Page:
Friday, 7 April 2017

Perspectives and Negotiations...

Having spent the last three weeks preparing for camp, going on camp and celebrating camp I knew I had been given a 'fresh' and informed start when thinking about my reading program. I started as I mean to go on by actively planning opportunities for talk to take place.

We began by unpacking the word perspective by exploring provocations that I knew needed a point of view to be chosen about issues linked to our current cluster wide Te Taiao o Tamaki Inquiry. This allowed my learners a chance to state their opinion and use the texts in front of them to justify their thinking. Once we had two opposing sides I physically moved my students to different sides of the table then gave them time to share their thinking with those who held a similar opinion. No one was being asked to take a personal risk that might leave them feeling vulnerable. The 'team' approach meant their was confidence in numbers and the discussion flowed as each team endeavoured to persuade the other. I knew that by seeing what a guided dialogic discussion looked like I would be able to set a task that capitalised on this learning experience.

We used a task shared by Aaron Wilson from Wolf Fisher to help us identify the three most vital ideas in a text. To get to this point my learners began by individually identifying ideas they saw as important. These were recorded on post-it notes and placed in the 'Important Ideas' column on the table we were using. The next step was to discuss each point as a group and use their negotiating skills to decide which points they would move to the 'Important Ideas' column or the 'Vital Ideas' column using the evidence in the text and their own connections to the content to support their reasoning. Apart from moving between the groups and prompting through provocation the only scaffold I provided was the word 'because'.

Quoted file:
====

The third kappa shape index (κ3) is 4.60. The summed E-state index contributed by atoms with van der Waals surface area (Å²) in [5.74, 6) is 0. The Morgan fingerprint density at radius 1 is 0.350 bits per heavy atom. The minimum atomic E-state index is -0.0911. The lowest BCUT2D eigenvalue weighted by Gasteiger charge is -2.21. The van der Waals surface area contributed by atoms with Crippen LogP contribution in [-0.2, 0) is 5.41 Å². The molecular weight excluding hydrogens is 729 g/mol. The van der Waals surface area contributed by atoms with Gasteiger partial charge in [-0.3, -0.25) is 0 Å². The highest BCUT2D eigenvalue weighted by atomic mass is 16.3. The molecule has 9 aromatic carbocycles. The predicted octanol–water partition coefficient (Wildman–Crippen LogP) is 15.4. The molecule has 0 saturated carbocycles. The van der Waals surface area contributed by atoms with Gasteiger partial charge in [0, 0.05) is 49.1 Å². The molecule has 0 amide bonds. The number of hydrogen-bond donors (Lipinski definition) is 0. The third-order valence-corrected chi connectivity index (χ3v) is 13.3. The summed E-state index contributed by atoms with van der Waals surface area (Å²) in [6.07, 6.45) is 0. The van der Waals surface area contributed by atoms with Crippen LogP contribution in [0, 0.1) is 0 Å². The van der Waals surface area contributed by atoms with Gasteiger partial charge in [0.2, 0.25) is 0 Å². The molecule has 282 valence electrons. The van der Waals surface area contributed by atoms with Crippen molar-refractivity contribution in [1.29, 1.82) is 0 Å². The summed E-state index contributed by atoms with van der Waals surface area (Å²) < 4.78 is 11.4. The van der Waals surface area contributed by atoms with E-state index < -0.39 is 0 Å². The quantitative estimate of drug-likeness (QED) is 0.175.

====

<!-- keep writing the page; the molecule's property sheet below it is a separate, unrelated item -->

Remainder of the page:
To complete the task we shared our informed perspectives as a class. I then asked my students find a critical friend and tell them about one opinion they agreed or disagreed with when they were negotiating. Finally I asked my learners to think about their own contributions and each critical friend was asked to co-construct a next step goal that would help their buddy take a step forward along our dialogic learning pathway.


  1. This is an amazing example of critical thinking! I love the steps taken in this lesson, especially the final one with setting a goal with a friend for their next steps. I am sure the context of the lesson, linking with their current inquiry, made it meaningful and authentic for the students.

  2. It would be awesome to see some of the students reflections/thoughts on the process and how they prefer this approach. Sounds like they could do a live debate with the information they have gained while developing their opinions!